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Thought Leader Uncategorized Arts & Culture Seen

The Arts as Community Builders

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Lara Smith

By Lara Smith, Managing Director, Dad’s Garage

If you have a parent who dies, would your co-workers show up to their funeral (even if they’ve never met your parent) simply to support you emotionally? If you have to leave town for a last-minute business trip, do you know who will feed your cat and water your plants? Who will give you a pep talk before an important interview? Who will eat ice cream with you at midnight when you are getting over a breakup?

Hopefully, we all have people in our lives who can fulfill these needs. For many of us, our friends and family support us emotionally, provide help when needed, and usher us through the good and bad times. But what if you are new to Atlanta, and don’t know anybody? Finding friends as an adult can be a very challenging task, and adult loneliness is a very real problem many people face. We need to create connections—build communities—so that we have the emotional, interpersonal, and financial support to lead a happy life.

So often we say “Art Builds Communities,” but what the heck does that even mean? What constitutes a “community,” and how do the arts support their development? For us at Dad’s Garage, we consider our company a community dedicated to transforming Atlanta through improvised and scripted comedy. We are a community of performers, designers, musicians, nonprofit administrators, volunteers, donors, board members, and many more people who support each other in the creation of our unique artform—improv!

We call this group of people—all the folks who contribute to making Dad’s Garage awesome—our “family.” Here are some aspects of our work that shows how we “build community” through the arts:

  1. Support Network: The arts build communities by connecting people of similar interests who can support each other in the pursuit of their best life. Our family supports and celebrates each other in the creation of new artwork. Not only do our performers create new shows together, but they go and support their friends as they try new ventures at other theatres. When one of our community members experience the loss of a loved one, we go to the funeral, we send flowers, and we show our love and support. We laugh together. We cry together. We support each other through life, because that’s what a family does.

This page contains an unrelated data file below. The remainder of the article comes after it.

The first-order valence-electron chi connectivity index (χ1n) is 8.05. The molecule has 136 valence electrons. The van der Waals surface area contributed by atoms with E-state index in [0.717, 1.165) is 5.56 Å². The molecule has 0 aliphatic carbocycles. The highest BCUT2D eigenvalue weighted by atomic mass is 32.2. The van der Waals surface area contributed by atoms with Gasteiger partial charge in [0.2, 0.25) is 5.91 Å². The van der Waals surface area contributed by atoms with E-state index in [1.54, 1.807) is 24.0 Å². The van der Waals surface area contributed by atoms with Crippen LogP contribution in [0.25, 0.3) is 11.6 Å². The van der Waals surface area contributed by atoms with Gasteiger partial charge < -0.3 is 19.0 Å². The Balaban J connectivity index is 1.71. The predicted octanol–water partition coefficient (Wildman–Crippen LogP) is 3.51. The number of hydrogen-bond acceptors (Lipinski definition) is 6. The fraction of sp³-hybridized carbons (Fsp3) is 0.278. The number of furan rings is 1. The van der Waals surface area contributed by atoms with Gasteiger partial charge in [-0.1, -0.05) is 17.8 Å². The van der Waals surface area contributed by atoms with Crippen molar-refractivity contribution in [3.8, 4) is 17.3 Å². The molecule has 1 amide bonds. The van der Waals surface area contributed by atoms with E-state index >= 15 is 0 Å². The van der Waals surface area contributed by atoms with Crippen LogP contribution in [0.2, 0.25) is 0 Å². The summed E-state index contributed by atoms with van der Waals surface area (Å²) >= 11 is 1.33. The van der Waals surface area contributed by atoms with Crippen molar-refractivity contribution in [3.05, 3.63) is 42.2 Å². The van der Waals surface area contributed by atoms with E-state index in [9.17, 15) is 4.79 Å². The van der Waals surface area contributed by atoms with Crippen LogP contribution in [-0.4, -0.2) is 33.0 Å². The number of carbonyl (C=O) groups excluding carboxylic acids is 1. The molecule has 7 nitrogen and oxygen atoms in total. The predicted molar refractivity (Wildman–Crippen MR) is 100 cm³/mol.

2. Safety Net: When our artists learn that their lease will not be renewed (because their apartment is becoming expensive luxury condos), they turn to our Dad’s Garage Family email listserv to find a new living situation they can afford. When someone in our company has an emergency financial need—like an expensive medical procedure or paying for a parent’s funeral costs—we will collect money to help support them. It’s amazing the impact that a few bucks from many people can have! When someone falls in our community, someone is always there to catch them. A community helps keep people on their feet, so they can continue to live a happy and successful life.
  3. Celebrations of Life: It’s sad and touching, but we’ve hosted memorials for family of the theatre who have passed away. This is probably one of the hardest parts of building community, but also a very important part. We give our family the space and opportunity to grieve in a way that feels comfortable to them. This helps us remember the light and love of those we lost, and gives us the chance to continue on their legacy.

When you support the arts, you are doing more than paying for the creation of cool and beautiful plays, paintings, and performances in Atlanta. Your support helps us create a stronger community. The more we are able to nurture community through the arts, the more vibrant and livable Atlanta becomes. The more independent and successful individuals in our community are, the more they can contribute to making our region a wonderful place to be.

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